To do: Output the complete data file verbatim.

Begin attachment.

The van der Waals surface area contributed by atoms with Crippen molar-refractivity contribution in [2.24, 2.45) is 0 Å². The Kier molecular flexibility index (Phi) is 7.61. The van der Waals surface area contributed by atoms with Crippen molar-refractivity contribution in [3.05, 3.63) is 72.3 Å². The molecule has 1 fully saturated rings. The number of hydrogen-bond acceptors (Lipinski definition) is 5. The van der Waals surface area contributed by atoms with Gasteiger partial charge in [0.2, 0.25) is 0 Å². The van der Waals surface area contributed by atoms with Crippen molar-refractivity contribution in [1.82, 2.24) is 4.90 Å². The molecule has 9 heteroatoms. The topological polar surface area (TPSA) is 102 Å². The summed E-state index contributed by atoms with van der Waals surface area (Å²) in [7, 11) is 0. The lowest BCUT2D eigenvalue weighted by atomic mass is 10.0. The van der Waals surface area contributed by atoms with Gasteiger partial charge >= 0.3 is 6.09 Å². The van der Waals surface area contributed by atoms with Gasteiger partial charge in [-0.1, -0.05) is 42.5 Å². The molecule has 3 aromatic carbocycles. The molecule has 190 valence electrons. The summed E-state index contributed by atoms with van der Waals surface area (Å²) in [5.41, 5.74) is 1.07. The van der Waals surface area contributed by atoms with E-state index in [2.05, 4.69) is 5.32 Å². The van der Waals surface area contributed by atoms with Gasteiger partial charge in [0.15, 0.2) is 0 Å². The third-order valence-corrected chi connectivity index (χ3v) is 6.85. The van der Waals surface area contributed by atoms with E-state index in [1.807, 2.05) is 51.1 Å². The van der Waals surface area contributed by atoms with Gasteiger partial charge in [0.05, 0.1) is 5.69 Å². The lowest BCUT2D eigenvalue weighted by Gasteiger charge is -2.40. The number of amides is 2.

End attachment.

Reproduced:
The van der Waals surface area contributed by atoms with Crippen molar-refractivity contribution in [2.24, 2.45) is 0 Å². The Kier molecular flexibility index (Phi) is 7.61. The van der Waals surface area contributed by atoms with Crippen molar-refractivity contribution in [3.05, 3.63) is 72.3 Å². The molecule has 1 fully saturated rings. The number of hydrogen-bond acceptors (Lipinski definition) is 5. The van der Waals surface area contributed by atoms with Gasteiger partial charge in [0.2, 0.25) is 0 Å². The van der Waals surface area contributed by atoms with Crippen molar-refractivity contribution in [1.82, 2.24) is 4.90 Å². The molecule has 9 heteroatoms. The topological polar surface area (TPSA) is 102 Å². The summed E-state index contributed by atoms with van der Waals surface area (Å²) in [7, 11) is 0. The lowest BCUT2D eigenvalue weighted by atomic mass is 10.0. The van der Waals surface area contributed by atoms with Gasteiger partial charge >= 0.3 is 6.09 Å². The van der Waals surface area contributed by atoms with Gasteiger partial charge in [-0.1, -0.05) is 42.5 Å². The molecule has 3 aromatic carbocycles. The molecule has 190 valence electrons. The summed E-state index contributed by atoms with van der Waals surface area (Å²) in [5.41, 5.74) is 1.07. The van der Waals surface area contributed by atoms with E-state index in [2.05, 4.69) is 5.32 Å². The van der Waals surface area contributed by atoms with Gasteiger partial charge in [0.15, 0.2) is 0 Å². The third-order valence-corrected chi connectivity index (χ3v) is 6.85. The van der Waals surface area contributed by atoms with E-state index in [1.807, 2.05) is 51.1 Å². The van der Waals surface area contributed by atoms with Gasteiger partial charge in [0.05, 0.1) is 5.69 Å². The lowest BCUT2D eigenvalue weighted by Gasteiger charge is -2.40. The number of amides is 2.